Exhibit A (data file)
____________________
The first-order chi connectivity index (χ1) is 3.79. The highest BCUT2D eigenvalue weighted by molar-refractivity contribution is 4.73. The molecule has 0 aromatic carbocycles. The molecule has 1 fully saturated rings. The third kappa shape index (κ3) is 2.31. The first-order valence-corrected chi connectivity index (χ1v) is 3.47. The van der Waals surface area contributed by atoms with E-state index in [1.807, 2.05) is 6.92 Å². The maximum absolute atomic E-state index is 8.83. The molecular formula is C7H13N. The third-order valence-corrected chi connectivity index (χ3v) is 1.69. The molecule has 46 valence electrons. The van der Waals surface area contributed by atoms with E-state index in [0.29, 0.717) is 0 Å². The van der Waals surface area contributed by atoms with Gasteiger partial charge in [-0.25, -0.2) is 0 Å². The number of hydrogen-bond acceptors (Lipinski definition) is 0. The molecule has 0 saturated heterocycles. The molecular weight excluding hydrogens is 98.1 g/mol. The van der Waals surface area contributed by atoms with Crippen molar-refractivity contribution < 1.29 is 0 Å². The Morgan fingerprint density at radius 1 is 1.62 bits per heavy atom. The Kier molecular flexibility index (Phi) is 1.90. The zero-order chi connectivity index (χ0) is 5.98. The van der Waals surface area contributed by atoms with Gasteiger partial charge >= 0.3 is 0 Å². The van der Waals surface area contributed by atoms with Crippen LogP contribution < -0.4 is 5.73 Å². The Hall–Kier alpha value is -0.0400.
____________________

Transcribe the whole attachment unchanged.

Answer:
The first-order chi connectivity index (χ1) is 3.79. The highest BCUT2D eigenvalue weighted by molar-refractivity contribution is 4.73. The molecule has 0 aromatic carbocycles. The molecule has 1 fully saturated rings. The third kappa shape index (κ3) is 2.31. The first-order valence-corrected chi connectivity index (χ1v) is 3.47. The van der Waals surface area contributed by atoms with E-state index in [1.807, 2.05) is 6.92 Å². The maximum absolute atomic E-state index is 8.83. The molecular formula is C7H13N. The third-order valence-corrected chi connectivity index (χ3v) is 1.69. The molecule has 46 valence electrons. The van der Waals surface area contributed by atoms with E-state index in [0.29, 0.717) is 0 Å². The van der Waals surface area contributed by atoms with Gasteiger partial charge in [-0.25, -0.2) is 0 Å². The number of hydrogen-bond acceptors (Lipinski definition) is 0. The molecule has 0 saturated heterocycles. The molecular weight excluding hydrogens is 98.1 g/mol. The van der Waals surface area contributed by atoms with Crippen molar-refractivity contribution < 1.29 is 0 Å². The Morgan fingerprint density at radius 1 is 1.62 bits per heavy atom. The Kier molecular flexibility index (Phi) is 1.90. The zero-order chi connectivity index (χ0) is 5.98. The van der Waals surface area contributed by atoms with Gasteiger partial charge >= 0.3 is 0 Å². The van der Waals surface area contributed by atoms with Crippen LogP contribution < -0.4 is 5.73 Å². The Hall–Kier alpha value is -0.0400.